Next to the images of the Seaside Heights roller coaster and the Mantoloking breach, one of the iconic images of Superstorm Sandy was more than 60 homes burning to the ground in Brick Township.
That neighborhood – which many describe as one of the last vestiges of middle class living near the Jersey Shore oceanfront – fell victim to natural gas fires during the storm. Due to the breach in Mantoloking, which formed an inlet at the base of the Mantoloking Bridge, firefighters could not reach the township's barrier island section to fight it.
"Seeing a fire and not being able to do anything about it, that's so tough," said Council President Bob Moore, himself a volunteer firefighter, after the storm.
Three months later, what's left of the burnt-out homes are still there, now fenced off from Route 35, where traffic has returned and things are slowly getting back to normal.
"In my 61 years in the Camp Osborn area, we had a feeling of our own 'small town' element to it," said Betty Ann Fuller, a year-round resident of the neighborhood. "We had the bread man, milk man, balloon man - you name it, we never had to leave our street. And we walked to church in Normandy Beach."
Before she evacuated the neighborhood the day before Sandy hit, Fuller turned her home security camera to face Route 35 so she could keep track of flooding remotely on her smartphone. For the most part, she said, things looked okay. But then the camera feed went blank.
"As a full time resident, I lost everything, literally everything," she said.
The neighborhood's unique nature could pose issues in rebuilding. The land is divided between three entities: residents of the Osborn Sea-Bay Condominium Association, residents of the Camp Osborn Condominium Association and a land-lease section owned by an individual, Bob Osborn, a descendant of the family for which the neighborhood is named.
Residents of the two associations own the land on which their houses stood, while residents of the latter section lease their land from Osborn.
In a world of new flood standards, building codes and elevation requirements, it has become clearer and clearer to residents that the mix of 1950s bungalows and rebuilt – but grandfathered-in – year-round homes probably would not be able to be reconstructed as it was.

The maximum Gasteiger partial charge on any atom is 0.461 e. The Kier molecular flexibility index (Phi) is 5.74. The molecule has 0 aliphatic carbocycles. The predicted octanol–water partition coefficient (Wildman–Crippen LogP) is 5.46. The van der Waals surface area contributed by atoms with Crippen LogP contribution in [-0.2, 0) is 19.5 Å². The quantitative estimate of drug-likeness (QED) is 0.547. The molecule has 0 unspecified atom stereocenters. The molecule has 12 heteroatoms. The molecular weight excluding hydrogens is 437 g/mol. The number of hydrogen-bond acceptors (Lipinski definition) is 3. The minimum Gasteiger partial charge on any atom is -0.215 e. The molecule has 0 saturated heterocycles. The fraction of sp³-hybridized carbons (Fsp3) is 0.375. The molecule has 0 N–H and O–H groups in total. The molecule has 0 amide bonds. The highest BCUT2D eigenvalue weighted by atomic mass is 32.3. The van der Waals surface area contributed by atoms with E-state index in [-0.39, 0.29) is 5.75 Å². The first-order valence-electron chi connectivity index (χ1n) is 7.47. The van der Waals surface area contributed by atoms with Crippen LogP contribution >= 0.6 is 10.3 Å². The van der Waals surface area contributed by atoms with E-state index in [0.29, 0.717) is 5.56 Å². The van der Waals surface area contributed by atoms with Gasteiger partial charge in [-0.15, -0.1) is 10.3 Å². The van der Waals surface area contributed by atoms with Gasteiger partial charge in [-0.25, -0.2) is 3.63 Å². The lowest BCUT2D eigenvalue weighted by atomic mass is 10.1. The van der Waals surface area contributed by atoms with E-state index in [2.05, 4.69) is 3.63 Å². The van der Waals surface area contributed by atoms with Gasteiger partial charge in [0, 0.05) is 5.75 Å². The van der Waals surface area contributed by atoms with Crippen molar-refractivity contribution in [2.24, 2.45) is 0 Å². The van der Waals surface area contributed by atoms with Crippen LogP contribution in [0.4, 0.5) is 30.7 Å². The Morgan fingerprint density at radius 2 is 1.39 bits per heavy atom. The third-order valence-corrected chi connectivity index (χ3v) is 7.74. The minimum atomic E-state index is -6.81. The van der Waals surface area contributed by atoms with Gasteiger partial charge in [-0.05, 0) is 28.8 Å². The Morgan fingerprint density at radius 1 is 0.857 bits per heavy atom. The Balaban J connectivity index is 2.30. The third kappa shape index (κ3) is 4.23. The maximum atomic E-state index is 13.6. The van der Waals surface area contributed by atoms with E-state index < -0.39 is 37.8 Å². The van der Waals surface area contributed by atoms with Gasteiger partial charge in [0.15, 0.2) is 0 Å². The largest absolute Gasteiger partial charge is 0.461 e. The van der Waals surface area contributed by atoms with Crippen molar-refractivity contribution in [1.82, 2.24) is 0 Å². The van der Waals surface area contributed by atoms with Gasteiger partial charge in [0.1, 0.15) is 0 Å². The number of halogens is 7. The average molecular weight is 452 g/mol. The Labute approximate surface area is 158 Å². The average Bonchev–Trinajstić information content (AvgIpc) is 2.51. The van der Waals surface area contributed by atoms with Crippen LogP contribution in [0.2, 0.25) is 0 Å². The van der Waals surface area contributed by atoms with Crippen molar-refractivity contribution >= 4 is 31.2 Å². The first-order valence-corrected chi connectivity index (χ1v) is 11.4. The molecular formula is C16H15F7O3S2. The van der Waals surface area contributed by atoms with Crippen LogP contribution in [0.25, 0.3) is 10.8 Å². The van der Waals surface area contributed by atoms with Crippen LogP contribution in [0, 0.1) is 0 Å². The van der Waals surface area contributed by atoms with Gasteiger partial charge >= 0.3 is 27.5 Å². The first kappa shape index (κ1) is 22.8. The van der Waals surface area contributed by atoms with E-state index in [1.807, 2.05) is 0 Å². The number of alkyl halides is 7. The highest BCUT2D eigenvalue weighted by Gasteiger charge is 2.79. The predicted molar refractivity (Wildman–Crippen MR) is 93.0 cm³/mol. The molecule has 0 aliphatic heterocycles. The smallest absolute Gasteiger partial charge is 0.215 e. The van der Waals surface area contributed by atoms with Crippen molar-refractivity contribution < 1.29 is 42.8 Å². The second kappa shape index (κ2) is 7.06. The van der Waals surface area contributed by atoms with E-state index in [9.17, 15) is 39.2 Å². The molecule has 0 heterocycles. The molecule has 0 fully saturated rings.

That has left residents not only dealing with rebuilding their homes – but an entire community, from scratch.
"Most of the residents think it's the responsibility of the town to tell us what to do, but the town has been very receptive to us, and asking us about our ideas," said Matt Presutti, who serves on the Osborn Sea-Bay board.
Presutti said he has met with township officials, including Township Planner Mike Fowler and Assistant Planner Tara Paxton.
"The message, to some extent, was to stop thinking about it in terms of blocks. We have to think of it as sort of a blank slate."
But before the "slate" can even be blank, the debris from all of the neighborhood's homes must be removed. For that task, the township will most likely take charge due to the unique safety hazards in play. Residents are waiting for the township council to pass a resolution that will allow the municipal government to go on private property.
The expenditure to raze what's left of the neighborhood will be covered under FEMA reimbursements, township officials have said.
In the absence of the option of rebuilding the neighborhood as it was, residents need to come together and examine the possibilities available, said Presutti.
Townhomes are an idea, for example, but some residents may resist giving up their own small houses.
"I don't think anybody really wants an Ocean Club clone, but at the same time, it's going to be awfully hard," said Presutti. "You can't get 6 people in a room to agree, so how are you going to get 60 to agree?"
"It may take an extra season because people may have to compromise on what their hopes and dreams are," he said. "To build consensus, you start small."
Meghan Presutti, Matt's wife, said several members of her family owned homes in the community. Brick officials have allowed homeowners to access their properties at certain times, which has been "therapeutic," she said.
Amongst the wreckage was the small red wagon in which her children used to ride around.
"There were a lot of small miracles that happened," she said. ""It's hard, because it was so great; so many multi-generational families were here."
"Brick has been great," said Meghan Presutti, who complimented members of the township administration for the time they've spend helping residents. "They want to have open dialogue with us and communicate with us."
Fuller, who's moved multiple times since the storm struck, wants to get home eventually – but she also wants to remember her long-time neighborhood as it always was.
"I'm sure there is a lot of PTSD and sadness in the neighborhood," she said. "I wish it would all go back in time to the happier times, bringing that cup of coffee to the dune and watching the water, watching the fishermen or surfers, and simply smelling the fresh salt air."
But then, there are things that are even more important.
"We should be grateful that none of us were injured," said Fuller. "It made me happy one day at a coffee shop to pay for the coffee of a state trooper who was in line behind me. It was the least I could do."